Can fixed hours be better in a startup and in what circumstances? We made an experiment and the results have been surprising.
We did a little experiment in ManageWP – Devana’s flagship product, that affected all employees working on that product.
Startups usually work under the premise “I go home when the work is done“. There are of course situations in a life-cycle of a company (especially startup) when going home when the work is done is the only option you have. But for an established product/company – that cannot and shouldn’t be the de-facto standard. I deeply believe that “I go home when I finish the work” mindset heavily contributes to one’s burning out.
There’s always more work to be done, and unless there’s a “stop” sign out there somewhere, it won’t end up well. So, instead of widespread practice in most of agile companies that foster flexible (or non-existing) work hours “as long as the shit gets done”, ManageWP team tried rolling back to traditional fixed hours.
For entire month of July they worked fixed hours: started from 9am-5pm in the first week, and then transitioned to 8am-4pm next week and then 7am-3pm for last two weeks – and I joined in for the experiment.
Exactly at 3pm, one of us would ring a small bell to designate EotD (end-of-the-day), which means you basically have to move away from your computer and go home. And we found that bell sound effect to carry immense power during the experiment. There are two ways you can go home: feeling tired, but happy and productive; or feeling frustrated because you feel you haven’t done anything meaningful that day.
Back to school – the bell sound effect
How can you can make sure not to go home frustrated feeling lack of any progress? For one, you can set your goals for the day, and leave the office when you fulfill them. Problem with this approach is we’re all usually over-optimistic with estimates, which leaves us with either burning out, or going home feeling frustrated because we did not meet our expectations for the day. Another way is to limit yourself to n-hour time, and try to do as much as possible within that frame.
Now, that’s why the bell ritual is so important. You go home at 3pm. Ready or not. So you better wrap up those two things, because you got only so much time left :)
The whole new world
We initially sacrificed a little bit of a morning sleep, in exchange for a whole new,, previously non-existing, world out there. At first, when I got home at 3.30pm, I didn’t know what to do with myself. It was a funky feeling somewhere in between “it’s Saturday” and “I’m sick and called in home”.
Personally, I feel like I have much more time during the day. Before my routine used to look like this: I would wake up at 6am (courtesy of my 18-month old screamer), check emails and news in the morning, respond to few, then after shower and breakfast get to work around 10am, and work until around 7pm. Got home energy-less, have dinner, and zombie out rest of the evening.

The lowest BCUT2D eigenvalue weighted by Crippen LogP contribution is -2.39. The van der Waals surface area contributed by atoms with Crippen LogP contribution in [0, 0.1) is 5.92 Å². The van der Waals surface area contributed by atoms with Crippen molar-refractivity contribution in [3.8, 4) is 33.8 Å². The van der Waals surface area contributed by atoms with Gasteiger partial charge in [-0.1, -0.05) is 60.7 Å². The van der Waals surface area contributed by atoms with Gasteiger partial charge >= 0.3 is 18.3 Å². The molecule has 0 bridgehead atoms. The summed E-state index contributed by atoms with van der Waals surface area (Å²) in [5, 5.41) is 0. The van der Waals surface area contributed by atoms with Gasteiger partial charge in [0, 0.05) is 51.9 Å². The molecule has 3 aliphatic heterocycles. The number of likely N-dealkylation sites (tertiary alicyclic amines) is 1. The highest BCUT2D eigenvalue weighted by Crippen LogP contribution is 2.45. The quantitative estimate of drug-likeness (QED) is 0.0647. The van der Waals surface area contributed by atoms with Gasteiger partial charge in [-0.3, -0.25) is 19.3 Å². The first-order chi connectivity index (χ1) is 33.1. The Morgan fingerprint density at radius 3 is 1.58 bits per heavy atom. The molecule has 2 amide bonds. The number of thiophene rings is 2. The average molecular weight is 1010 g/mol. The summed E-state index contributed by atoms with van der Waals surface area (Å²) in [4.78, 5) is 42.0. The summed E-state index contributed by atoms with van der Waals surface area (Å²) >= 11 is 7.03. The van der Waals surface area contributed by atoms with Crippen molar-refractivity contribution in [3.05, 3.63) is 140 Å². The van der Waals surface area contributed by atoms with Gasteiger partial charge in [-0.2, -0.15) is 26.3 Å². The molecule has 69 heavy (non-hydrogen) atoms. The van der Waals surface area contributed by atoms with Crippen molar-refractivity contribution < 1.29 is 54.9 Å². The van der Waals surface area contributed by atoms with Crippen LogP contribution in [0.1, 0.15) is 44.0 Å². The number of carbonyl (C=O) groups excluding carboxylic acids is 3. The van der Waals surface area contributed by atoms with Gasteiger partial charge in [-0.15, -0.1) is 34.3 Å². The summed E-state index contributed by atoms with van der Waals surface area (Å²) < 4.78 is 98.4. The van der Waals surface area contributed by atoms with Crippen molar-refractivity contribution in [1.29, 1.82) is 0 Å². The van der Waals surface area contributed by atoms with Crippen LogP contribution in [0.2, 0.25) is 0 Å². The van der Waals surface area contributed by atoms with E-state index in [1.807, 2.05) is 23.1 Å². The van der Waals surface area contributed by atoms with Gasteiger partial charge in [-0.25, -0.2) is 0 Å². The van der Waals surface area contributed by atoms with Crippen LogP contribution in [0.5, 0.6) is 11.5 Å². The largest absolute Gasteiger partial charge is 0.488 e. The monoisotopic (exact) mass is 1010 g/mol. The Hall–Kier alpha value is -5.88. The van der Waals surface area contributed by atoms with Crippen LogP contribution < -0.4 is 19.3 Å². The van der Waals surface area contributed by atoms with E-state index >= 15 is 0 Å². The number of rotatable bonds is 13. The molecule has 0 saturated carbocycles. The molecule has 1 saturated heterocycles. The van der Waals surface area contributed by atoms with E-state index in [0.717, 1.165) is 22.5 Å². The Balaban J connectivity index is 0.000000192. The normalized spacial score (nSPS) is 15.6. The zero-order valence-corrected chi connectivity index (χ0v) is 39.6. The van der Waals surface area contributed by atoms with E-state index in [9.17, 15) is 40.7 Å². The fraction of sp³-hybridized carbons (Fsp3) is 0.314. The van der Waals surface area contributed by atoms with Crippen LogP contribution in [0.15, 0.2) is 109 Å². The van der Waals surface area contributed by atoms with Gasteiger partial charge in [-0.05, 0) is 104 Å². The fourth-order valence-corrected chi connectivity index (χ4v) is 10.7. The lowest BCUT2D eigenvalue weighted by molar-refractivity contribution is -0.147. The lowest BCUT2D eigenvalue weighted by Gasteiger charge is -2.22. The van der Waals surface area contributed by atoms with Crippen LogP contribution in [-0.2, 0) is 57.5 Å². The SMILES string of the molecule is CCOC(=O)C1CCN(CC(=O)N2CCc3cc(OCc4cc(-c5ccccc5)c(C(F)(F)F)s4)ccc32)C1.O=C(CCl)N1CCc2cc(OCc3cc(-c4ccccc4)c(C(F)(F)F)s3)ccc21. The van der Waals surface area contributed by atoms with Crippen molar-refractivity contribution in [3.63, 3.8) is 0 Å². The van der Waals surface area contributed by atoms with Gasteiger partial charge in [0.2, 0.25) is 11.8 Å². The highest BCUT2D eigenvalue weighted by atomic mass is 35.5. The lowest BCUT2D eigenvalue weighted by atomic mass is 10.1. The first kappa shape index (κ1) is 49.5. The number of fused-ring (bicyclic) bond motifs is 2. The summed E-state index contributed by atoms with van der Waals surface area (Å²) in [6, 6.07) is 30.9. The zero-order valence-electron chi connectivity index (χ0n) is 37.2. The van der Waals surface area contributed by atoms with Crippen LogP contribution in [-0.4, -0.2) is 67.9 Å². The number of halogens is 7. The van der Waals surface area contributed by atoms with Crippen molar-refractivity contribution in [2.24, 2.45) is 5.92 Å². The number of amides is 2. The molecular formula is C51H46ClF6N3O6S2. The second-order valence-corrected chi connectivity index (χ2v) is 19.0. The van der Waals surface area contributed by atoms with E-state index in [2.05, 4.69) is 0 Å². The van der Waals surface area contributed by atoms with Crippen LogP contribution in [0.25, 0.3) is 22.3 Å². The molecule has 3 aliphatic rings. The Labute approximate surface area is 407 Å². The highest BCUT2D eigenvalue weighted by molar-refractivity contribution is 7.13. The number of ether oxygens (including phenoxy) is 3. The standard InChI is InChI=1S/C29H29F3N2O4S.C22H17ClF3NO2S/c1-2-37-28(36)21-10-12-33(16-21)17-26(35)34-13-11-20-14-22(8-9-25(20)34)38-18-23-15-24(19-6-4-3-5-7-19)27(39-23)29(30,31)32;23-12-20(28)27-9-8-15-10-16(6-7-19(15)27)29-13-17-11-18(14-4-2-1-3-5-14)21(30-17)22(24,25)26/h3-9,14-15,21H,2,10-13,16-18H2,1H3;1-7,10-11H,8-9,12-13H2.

As much as it seems not likely – my brain works absolutely fantastic at 7am. Between 8am and 11am I can do most of the heavy lifting for the day, and then leave afternoon for meetings, emails, and various touch-bases.
Result of the experiment: greatly improved efficiency
After a month has passed by, we set down to discuss how we all feel about the experiment, and try to set the course for the future. Most of the team expressed utter surprise with how their body responded to early hours. One younger colleague said “I wasn’t too happy about the experiment when we started, but now I really like the idea of working in the morning”.
On a personal level, everyone agreed that having entire afternoon for yourself and leisure is a tremendous trade off for getting up early. And wanted to keep it. But most importantly, we acknowledged the improvement in efficiency when working fixed hours as a team. Working flexible hours is a real pain in product teams when lot of interaction between engineers, product owners, data analysts, and customer happiness team is needed on the daily level. It can be mitigated with better processes, but at the end of the day it will add unnecessary overhead in time spent to actually produce something. I guess this is probably the best take-away from this experiment.
As a result – the team agreed to keep the fixed hours as it improved the efficiency, and continue getting to work in the morning as free afternoon means a lot to all of us. So, as of now – the new work hours are 7.45am – 3.45pm :)